- Be mindful of wildlife who have become accustomed to the trails and boardwalks being unused by humans. Please give them space and do not attempt to approach or feed them, especially on the boardwalk.
- Please respect social distancing guidelines while on the trails, especially at intersections and narrow sections.
- The gates will open daily at 9:00am and close at 4:00pm
Ontario Nature Defends Conservation Authorities
Ontario Nature, on behalf of itself & its affiliates has sent this letter to the Ontario Government defending the role of local conservation authorities in opposition to proposals made by the Ford administration. Read the letter.
For more information, copy and paste the link below into your browser:
214 King Street West, Suite 612
Toronto, Ontario M5H 3S6
Charitable registration# 10737 89
The COVID-19-related restrictions on gatherings and movement have been challenging for my family, but they have also had a beneficial effect on our soundscape. With fewer airline flights and vehicles on the road, and most workers conducting business from home, the sounds of industry have made way for the sounds of nature.
I noticed the change in outdoor noise during a pre-dawn, physically distanced jog through my Toronto neighbourhood. Though always quieter at this time than later in the day, my neighbourhood is rarely still, and I can often hear the sounds of daily life while I jog. The subterranean rumble of subway trains gearing up for the morning rush; the drone of drivers embarking on their daily commutes; and the clamour emanating from nearby construction sites.
Much of that commotion has been replaced by the melodic warbling of robins, cardinals and finches. This year marks the 50th anniversary of Earth Day and my family and I had planned to celebrate by camping at Sandbanks Provincial Park to witness the spring bird migration.
The pandemic and ensuing lockdown have scuttled our camping plans, but thankfully not our birding plans. I recently found the Peterson Field Guides: Birding by Ear CDs I received several birthdays ago, and am looking forward to learning bird songs in the company of my young daughter in the coming weeks. As the spring migration progresses and our identification skills expand, my daughter and I will be able to bird from the safety of our backyard, unimpeded by the usual aural litter of our city environment.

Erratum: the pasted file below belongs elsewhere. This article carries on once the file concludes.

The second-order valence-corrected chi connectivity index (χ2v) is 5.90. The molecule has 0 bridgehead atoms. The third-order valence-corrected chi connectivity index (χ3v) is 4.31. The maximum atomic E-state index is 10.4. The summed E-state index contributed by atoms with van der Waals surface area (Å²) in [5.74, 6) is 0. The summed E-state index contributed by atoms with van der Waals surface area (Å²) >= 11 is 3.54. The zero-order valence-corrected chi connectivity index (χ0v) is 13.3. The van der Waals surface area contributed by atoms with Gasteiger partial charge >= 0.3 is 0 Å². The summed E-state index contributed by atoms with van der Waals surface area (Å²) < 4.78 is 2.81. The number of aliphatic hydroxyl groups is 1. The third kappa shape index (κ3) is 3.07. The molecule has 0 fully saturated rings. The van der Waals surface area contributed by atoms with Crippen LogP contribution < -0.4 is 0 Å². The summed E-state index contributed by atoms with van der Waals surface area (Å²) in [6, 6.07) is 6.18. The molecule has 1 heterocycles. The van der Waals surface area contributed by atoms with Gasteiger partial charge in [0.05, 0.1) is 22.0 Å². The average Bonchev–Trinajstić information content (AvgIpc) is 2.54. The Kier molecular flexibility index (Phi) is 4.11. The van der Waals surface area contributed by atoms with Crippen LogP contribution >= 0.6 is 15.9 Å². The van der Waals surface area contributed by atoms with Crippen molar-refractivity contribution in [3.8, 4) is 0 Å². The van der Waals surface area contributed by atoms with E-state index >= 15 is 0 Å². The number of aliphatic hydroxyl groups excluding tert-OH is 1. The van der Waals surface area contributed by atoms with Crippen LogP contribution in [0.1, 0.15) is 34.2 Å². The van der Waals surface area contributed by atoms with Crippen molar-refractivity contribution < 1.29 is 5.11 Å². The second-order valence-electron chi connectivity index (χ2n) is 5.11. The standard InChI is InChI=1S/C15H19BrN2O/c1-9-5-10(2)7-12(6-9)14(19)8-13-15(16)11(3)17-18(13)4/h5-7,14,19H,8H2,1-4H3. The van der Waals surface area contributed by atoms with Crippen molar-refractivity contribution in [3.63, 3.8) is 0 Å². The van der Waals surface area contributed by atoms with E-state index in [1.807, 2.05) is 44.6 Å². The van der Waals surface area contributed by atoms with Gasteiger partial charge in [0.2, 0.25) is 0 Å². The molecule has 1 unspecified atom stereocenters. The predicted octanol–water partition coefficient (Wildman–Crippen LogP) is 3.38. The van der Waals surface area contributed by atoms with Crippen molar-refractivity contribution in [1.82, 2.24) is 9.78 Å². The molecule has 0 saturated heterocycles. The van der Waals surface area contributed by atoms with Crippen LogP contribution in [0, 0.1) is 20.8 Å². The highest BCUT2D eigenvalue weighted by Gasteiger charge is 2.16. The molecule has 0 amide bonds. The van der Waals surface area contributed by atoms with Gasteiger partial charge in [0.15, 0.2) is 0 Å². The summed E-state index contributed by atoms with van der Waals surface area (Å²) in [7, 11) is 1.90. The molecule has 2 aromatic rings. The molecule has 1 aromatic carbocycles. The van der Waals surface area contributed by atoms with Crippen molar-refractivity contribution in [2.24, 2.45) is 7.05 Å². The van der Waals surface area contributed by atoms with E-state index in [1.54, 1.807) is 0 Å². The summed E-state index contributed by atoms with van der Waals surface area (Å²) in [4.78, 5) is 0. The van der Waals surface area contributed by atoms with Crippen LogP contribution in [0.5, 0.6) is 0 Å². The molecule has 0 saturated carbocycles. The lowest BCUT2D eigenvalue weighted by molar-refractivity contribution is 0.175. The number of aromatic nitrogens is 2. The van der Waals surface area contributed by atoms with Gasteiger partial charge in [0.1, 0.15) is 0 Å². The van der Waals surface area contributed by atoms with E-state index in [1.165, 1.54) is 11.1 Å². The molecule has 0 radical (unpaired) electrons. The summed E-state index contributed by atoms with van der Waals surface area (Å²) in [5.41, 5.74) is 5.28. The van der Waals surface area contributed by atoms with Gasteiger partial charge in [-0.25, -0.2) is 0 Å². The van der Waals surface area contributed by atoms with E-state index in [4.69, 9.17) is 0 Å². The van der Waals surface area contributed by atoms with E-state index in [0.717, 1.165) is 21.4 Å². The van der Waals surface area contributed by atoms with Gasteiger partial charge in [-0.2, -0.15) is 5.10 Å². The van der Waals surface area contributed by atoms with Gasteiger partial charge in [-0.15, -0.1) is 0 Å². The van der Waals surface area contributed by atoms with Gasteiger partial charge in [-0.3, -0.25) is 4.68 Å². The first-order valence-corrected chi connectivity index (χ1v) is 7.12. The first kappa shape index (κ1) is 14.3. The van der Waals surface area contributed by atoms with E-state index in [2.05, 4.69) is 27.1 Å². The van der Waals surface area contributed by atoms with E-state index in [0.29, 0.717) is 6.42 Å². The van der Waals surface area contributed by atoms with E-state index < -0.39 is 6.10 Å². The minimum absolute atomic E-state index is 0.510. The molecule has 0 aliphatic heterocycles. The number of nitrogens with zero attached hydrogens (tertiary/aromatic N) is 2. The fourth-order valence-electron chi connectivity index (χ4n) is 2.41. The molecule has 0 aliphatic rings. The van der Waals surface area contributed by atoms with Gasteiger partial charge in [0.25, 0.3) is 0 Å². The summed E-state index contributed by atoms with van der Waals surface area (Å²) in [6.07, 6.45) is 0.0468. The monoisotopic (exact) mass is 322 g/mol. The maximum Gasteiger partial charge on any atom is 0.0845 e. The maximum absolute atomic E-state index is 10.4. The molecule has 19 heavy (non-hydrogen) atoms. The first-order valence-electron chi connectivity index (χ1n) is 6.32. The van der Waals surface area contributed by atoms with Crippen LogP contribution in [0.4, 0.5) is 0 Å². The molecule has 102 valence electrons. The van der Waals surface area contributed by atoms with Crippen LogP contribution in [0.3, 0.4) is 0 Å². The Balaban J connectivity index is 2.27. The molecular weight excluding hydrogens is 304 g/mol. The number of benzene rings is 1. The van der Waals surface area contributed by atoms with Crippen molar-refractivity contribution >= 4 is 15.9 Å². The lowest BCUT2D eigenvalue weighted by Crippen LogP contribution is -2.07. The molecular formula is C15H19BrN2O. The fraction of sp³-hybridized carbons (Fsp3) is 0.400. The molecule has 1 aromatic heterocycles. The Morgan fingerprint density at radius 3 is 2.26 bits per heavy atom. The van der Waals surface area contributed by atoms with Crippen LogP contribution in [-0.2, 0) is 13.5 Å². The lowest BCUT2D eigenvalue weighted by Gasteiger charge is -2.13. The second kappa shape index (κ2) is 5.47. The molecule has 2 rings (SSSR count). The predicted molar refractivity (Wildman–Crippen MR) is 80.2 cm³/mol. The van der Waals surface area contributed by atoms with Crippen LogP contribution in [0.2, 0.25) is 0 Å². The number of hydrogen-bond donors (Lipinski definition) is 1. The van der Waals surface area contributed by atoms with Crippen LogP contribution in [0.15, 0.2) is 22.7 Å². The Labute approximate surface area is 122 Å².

There is increasing evidence that human-made noise harms wildlife. The din created by highway and recreational vehicles disrupts communication between individual animals and can hinder the ability of many species to find prey or establish a territory. The deleterious effects of noise on humans – sleep disturbance, hearing loss, stress, and increased risk of heart attacks and strokes – is well documented. It is reasonable to assume that birds, amphibians, mammals and fish suffer these physiological effects as well.
People across the world have noticed the near-immediate reduction in human noise that the widespread lockdowns have caused and the subsequent increase in the audible prominence of other species. From Boston to Rome to Wuhan, city dwellers are marvelling at the array of songbirds they never knew shared their environment. As an inhabitant of Wuhan wrote on Facebook during that city’s quarantine, “I used to think there weren’t really birds in Wuhan… I now know they were just muted and crowded out by the traffic and people”.
Wildlife is having a well deserved moment right now. My daughter and I invite you to share that moment by joining our birding efforts. Do a backyard big year if you have the outdoor space or simply listen for migratory birds from the open window of your apartment. Even during this difficult time, there is much to celebrate on Earth Day.
From Ontario Nature, April 16 2020
“When we talk about nature-based solutions in the modern context, we’re really talking about new ways of doing old things. Indigenous knowledge systems tell us that we must put nature first. If we look after nature, the economy will take care of itself. … We must repair our relationship with the land first and focus on our shared responsibilities to ensure our collective well-being.” – Curtis Scurr, Assembly of First Nations
In October 2019, over 100 leaders and knowledge holders from Indigenous and non-Indigenous communities and organizations gathered in Kingston Ontario to share insights and strategies about addressing the interrelated crises of climate change and biodiversity loss. Hosted by Ontario Nature, Plenty Canada, the Indigenous Environmental Institute at Trent University, Walpole Island Land Trust and Frontenac Arch Biosphere Network, the three-day event provided a forum for cross-cultural dialogue and learning.
“It is important for the dialogue to be not only cross-cultural but also cross-generational. … Build relationships with Indigenous peoples. Take that time and cultivate and maintain those relationships.” – Shaelyn Wabegijig, Timiskaming First Nation
The purpose of the gathering was to support collaboration and enhance collective understanding about the critical role protected areas play in conserving biodiversity and increasing community and ecosystem resilience in an era of climate change.
“It’s all about partnerships. We all have things to offer. It’s our responsibility—we can’t be afraid to go out and tell people what is wrong and stand up.” – Chris Craig, South Nation Conservation
On behalf of the partner organizations, we are pleased to announce that the summary report and video of the Kingston gathering are now available.